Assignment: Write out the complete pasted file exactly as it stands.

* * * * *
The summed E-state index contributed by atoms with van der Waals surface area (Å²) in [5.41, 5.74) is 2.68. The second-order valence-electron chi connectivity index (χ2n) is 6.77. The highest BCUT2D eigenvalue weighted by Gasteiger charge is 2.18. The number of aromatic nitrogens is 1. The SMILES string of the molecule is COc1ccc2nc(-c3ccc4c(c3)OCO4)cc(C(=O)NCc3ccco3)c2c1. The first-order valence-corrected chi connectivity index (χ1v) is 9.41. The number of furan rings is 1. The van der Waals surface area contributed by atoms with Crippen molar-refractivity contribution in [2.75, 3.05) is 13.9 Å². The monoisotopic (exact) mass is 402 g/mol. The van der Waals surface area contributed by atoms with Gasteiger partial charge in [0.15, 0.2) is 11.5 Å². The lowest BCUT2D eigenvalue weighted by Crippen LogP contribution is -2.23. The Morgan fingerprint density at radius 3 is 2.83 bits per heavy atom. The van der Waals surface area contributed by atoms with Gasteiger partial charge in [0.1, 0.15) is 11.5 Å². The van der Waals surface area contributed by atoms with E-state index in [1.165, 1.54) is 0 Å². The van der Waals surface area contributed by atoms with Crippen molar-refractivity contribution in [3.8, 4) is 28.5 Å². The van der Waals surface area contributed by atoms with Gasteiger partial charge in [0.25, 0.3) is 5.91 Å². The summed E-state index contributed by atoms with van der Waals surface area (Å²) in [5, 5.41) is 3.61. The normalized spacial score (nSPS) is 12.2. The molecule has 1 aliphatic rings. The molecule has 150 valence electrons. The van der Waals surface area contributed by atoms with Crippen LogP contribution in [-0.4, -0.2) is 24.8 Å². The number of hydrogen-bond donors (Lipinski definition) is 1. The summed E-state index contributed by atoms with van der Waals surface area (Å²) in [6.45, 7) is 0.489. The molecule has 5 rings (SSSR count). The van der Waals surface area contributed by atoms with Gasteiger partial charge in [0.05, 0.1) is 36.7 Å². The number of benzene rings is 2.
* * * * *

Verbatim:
The summed E-state index contributed by atoms with van der Waals surface area (Å²) in [5.41, 5.74) is 2.68. The second-order valence-electron chi connectivity index (χ2n) is 6.77. The highest BCUT2D eigenvalue weighted by Gasteiger charge is 2.18. The number of aromatic nitrogens is 1. The SMILES string of the molecule is COc1ccc2nc(-c3ccc4c(c3)OCO4)cc(C(=O)NCc3ccco3)c2c1. The first-order valence-corrected chi connectivity index (χ1v) is 9.41. The number of furan rings is 1. The van der Waals surface area contributed by atoms with Crippen molar-refractivity contribution in [2.75, 3.05) is 13.9 Å². The monoisotopic (exact) mass is 402 g/mol. The van der Waals surface area contributed by atoms with Gasteiger partial charge in [0.15, 0.2) is 11.5 Å². The lowest BCUT2D eigenvalue weighted by Crippen LogP contribution is -2.23. The Morgan fingerprint density at radius 3 is 2.83 bits per heavy atom. The van der Waals surface area contributed by atoms with Gasteiger partial charge in [0.1, 0.15) is 11.5 Å². The van der Waals surface area contributed by atoms with E-state index in [1.165, 1.54) is 0 Å². The van der Waals surface area contributed by atoms with Crippen molar-refractivity contribution in [3.8, 4) is 28.5 Å². The van der Waals surface area contributed by atoms with Gasteiger partial charge in [0.25, 0.3) is 5.91 Å². The summed E-state index contributed by atoms with van der Waals surface area (Å²) in [5, 5.41) is 3.61. The normalized spacial score (nSPS) is 12.2. The molecule has 1 aliphatic rings. The molecule has 150 valence electrons. The van der Waals surface area contributed by atoms with Crippen LogP contribution in [-0.4, -0.2) is 24.8 Å². The number of hydrogen-bond donors (Lipinski definition) is 1. The summed E-state index contributed by atoms with van der Waals surface area (Å²) in [6.45, 7) is 0.489. The molecule has 5 rings (SSSR count). The van der Waals surface area contributed by atoms with Gasteiger partial charge in [0.05, 0.1) is 36.7 Å². The number of benzene rings is 2.